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What is the IUCN red list?

The International Union for the Conservation of Nature was first established in 1948 and today stands as the largest international conservation network. It consists of over 1200 members, ranging from both governmental organisations and NGOs to states themselves. 

The IUCN consists of six commissions, the largest and perhaps most famous of which being the Species Survival Commission, dedicated to evaluating the status of species worldwide - producing, as they do so, the IUCN red list. 

The IUCN red list is an assessment of the status of conservation species and subspecies - specifically, how close they are to extinction. Before 1994, this was largely based on subjectivity - the categories weren’t rigidly defined, and so the status of the species depended in part on the scientist assessing it. 

But new guidelines were developed, and since then the categories have been objective and mathematical, meaning anyone with enough knowledge can assess the status of a species. 

The categories are displayed in the image and are as follows: Extinct, Extinct in the Wild, Critically Endangered, Endangered, Vulnerable, Near Threatened and Least Concern, along with Not Evaluated and Data Deficient. 

Until the 1990s, a species was considered extinct by the IUCN if there had been no sightings of it for 50 years. The definition was then updated - now, a species is considered extinct if there can be “no reasonable doubt” that there are any individuals left. This means that scientists have conducted exhaustive surveys throughout the species’ range without finding any presence of the species. If a species exists in captivity (eg. a zoo) but the surveyors find no trace of it anywhere else, it is thought to be extinct in the wild

After that it gets a little bit trickier and more mathematical. The remaining categories are based on factors like:

  • Population size (with less than 50 individuals said to be critically endangered), 

  • Geographic range and habitat status (if a habitat is highly fragmented and declining it could jeopardise the future of the species)

  • Population decline (both actual and projected) 

  • Quantitative analysis which determines probability of extinction

All of the species assessments on the IUCN red list are a result of contributions of data from thousands of scientists across the globe, and assessments are checked in a review process to ensure that they are accurate. Even then, the IUCN aims to re-evaluate every species at least once every 5 to 10 years in order to ensure its threat category is still accurate. Over 120000 species are categorised on the Red List, with around 27% of those being classed as threatened.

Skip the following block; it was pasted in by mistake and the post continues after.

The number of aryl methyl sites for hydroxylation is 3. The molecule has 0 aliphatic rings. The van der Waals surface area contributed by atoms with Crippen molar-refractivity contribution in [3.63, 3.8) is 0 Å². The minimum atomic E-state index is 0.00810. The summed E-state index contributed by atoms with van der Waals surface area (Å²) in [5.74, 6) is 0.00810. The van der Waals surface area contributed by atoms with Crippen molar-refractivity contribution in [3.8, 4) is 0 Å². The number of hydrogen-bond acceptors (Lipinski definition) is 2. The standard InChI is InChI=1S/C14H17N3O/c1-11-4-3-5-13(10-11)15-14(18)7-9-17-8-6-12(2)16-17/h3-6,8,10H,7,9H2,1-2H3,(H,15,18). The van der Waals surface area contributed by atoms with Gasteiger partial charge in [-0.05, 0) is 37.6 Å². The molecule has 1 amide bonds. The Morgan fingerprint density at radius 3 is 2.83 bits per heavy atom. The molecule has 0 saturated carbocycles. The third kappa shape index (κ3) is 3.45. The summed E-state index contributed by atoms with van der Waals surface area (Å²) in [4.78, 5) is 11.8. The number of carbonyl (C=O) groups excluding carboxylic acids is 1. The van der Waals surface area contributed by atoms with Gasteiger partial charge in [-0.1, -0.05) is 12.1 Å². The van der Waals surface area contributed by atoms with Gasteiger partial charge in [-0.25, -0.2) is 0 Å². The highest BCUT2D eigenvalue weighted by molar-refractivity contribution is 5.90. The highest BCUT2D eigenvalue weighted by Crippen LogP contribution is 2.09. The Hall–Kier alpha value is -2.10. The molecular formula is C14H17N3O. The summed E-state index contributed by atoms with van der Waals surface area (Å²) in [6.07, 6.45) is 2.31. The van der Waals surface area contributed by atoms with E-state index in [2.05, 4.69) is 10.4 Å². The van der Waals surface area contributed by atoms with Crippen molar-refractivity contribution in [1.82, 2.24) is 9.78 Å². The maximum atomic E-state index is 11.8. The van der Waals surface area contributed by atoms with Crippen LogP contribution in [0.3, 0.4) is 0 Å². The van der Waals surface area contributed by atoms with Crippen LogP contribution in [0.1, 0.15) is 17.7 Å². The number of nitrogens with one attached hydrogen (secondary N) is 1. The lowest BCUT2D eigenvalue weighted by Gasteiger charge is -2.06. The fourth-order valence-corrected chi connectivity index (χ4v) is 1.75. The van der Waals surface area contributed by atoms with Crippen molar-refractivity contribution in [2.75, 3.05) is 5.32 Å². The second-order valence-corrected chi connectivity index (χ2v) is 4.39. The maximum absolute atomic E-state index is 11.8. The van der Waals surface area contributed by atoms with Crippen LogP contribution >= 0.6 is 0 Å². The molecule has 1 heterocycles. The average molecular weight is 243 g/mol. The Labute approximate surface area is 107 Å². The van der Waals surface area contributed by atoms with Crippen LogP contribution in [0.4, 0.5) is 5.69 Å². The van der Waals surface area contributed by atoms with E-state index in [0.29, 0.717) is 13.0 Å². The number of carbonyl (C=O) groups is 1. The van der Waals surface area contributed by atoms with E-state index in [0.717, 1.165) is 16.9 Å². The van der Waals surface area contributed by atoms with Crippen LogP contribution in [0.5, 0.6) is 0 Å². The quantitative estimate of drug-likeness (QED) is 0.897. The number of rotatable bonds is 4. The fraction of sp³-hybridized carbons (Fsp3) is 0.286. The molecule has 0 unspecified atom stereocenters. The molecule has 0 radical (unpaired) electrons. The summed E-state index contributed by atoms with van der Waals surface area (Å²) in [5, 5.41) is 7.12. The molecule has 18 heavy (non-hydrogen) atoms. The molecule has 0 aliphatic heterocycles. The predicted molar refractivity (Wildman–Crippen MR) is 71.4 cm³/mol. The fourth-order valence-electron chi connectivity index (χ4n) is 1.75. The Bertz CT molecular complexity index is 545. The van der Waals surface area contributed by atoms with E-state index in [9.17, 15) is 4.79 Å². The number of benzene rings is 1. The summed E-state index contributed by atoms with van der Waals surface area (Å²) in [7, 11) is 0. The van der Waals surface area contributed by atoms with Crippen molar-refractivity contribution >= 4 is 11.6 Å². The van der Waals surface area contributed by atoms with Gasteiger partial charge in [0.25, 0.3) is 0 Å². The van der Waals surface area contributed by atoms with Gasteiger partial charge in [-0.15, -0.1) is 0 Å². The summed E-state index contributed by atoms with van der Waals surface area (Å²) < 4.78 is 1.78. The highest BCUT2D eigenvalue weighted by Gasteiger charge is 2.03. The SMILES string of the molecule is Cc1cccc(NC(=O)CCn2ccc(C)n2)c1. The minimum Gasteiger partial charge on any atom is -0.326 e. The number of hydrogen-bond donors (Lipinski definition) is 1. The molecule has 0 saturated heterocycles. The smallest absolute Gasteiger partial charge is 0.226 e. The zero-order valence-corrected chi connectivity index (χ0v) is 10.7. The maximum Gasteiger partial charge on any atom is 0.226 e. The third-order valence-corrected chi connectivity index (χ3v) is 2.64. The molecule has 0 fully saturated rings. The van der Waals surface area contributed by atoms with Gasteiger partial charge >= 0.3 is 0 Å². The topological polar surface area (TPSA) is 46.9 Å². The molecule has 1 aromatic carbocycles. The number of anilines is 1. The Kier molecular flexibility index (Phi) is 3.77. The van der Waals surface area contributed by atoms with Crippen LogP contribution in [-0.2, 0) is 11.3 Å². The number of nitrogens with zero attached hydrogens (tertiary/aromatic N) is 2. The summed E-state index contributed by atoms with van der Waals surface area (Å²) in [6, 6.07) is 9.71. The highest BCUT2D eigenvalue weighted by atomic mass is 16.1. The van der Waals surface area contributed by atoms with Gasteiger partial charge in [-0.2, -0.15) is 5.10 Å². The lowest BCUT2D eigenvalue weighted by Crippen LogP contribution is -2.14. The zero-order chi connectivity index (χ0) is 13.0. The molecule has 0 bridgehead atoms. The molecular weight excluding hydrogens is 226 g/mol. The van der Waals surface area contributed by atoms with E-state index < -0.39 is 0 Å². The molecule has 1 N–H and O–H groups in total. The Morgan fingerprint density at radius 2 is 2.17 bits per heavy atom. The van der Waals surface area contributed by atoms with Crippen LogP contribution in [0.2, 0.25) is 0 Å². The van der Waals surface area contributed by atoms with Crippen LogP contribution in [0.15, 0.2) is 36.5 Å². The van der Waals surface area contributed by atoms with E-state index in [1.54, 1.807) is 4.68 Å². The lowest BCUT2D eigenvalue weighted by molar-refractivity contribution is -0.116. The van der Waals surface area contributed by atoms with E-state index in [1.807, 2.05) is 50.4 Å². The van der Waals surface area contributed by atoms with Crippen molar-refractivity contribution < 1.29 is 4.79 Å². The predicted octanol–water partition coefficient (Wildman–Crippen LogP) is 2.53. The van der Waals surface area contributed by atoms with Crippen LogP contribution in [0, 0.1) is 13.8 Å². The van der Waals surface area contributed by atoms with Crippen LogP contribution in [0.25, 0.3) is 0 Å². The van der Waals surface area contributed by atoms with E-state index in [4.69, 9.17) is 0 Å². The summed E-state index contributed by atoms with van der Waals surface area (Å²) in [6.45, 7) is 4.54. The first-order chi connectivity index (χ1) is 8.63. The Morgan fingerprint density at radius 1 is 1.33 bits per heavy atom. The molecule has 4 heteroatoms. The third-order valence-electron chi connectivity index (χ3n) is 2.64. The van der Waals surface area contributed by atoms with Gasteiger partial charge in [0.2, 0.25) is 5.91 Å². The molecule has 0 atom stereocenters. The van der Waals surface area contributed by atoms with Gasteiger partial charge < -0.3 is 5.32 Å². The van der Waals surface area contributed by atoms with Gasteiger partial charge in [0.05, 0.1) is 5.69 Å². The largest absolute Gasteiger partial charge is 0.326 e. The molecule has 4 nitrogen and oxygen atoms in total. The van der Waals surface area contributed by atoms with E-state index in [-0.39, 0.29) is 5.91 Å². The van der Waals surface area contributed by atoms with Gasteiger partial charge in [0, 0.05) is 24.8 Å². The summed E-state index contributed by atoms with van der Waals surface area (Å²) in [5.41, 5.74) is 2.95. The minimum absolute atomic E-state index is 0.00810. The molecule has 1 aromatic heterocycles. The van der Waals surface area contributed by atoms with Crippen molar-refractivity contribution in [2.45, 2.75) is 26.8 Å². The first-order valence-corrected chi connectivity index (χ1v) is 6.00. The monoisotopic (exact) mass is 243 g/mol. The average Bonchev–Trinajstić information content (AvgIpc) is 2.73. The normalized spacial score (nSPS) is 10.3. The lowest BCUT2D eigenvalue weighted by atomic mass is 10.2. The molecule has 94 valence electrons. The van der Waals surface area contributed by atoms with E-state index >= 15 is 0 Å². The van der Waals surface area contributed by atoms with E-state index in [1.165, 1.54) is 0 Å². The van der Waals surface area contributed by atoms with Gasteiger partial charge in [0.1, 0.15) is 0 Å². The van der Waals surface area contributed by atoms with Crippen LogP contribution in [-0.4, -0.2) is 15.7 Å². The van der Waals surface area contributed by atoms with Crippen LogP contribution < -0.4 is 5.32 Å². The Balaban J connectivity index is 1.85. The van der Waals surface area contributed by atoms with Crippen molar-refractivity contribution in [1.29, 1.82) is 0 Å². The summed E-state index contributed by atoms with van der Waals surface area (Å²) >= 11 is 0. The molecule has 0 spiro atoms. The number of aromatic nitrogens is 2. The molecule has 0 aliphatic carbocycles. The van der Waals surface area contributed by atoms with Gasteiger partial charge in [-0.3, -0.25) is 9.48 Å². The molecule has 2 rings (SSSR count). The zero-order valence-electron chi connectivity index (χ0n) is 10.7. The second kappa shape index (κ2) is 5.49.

The list is an incredible amount of effort, but it is worth putting in because of how valuable the Red List is as a tool for monitoring conservation priorities and effects - if population recovery attempts are successful, species can be downgraded to a lesser risk group. 

One example of this is the Asian-crested ibis, once plentiful across Asia until it was hunted to near-extinction for its feathers - in fact, it was considered to be completely extinct until it was re-discovered in the wild in 1981. When found, it was evaluated as Critically Endangered by the IUCN, down to just 2 breeding pairs in the Shaanxi province of China. 

Conservation efforts began, including the prohibition of hunting, logging and use of agrochemicals near its feeding and nesting habitats, its nesting trees being declared official state property. It consequently increased from those 2 remaining breeding pairs in 1981 to 70 pairs in 2001, by which time it had been reclassified as Endangered. The species has a long way to go, but it is on the road to recovery. 

The Red List guides both scientists and politicians in conservation and policy planning. One example of this is its use to determine where to locate Key Biodiversity Areas (KBAs) - areas which contribute significantly to global ecosystems and biodiversity. Once a KBA is designated, pressure can be exerted on governments to legally protect it, and on the private sector to avoid exploiting it. 

One primary issue with the IUCN red list as it stands is its bias for vertebrates, specifically mammals and birds - a small slice of the biodiversity of the planet, which is vastly made up of plants, fungi, invertebrates and lower invertebrates. The IUCN is working on improving this though, with aim to conduct more global assessments, particularly within different geographic and taxonomic ranges. 

Red list assessments also do not account for factors like the feasibility of conservation efforts, the cultural and economic significance of species, and national policy legislation, all of which may affect the conservation of a species. 

Despite this, the Red List has achieved worldwide fame and respect within the scientific community, and for good reason. Acting as a “barometer of life”, the list presents a stark reminder of our future: one where the ceaseless, futile exploitation of our planet has eradicated the beauty of biodiversity which nature has to offer us. 


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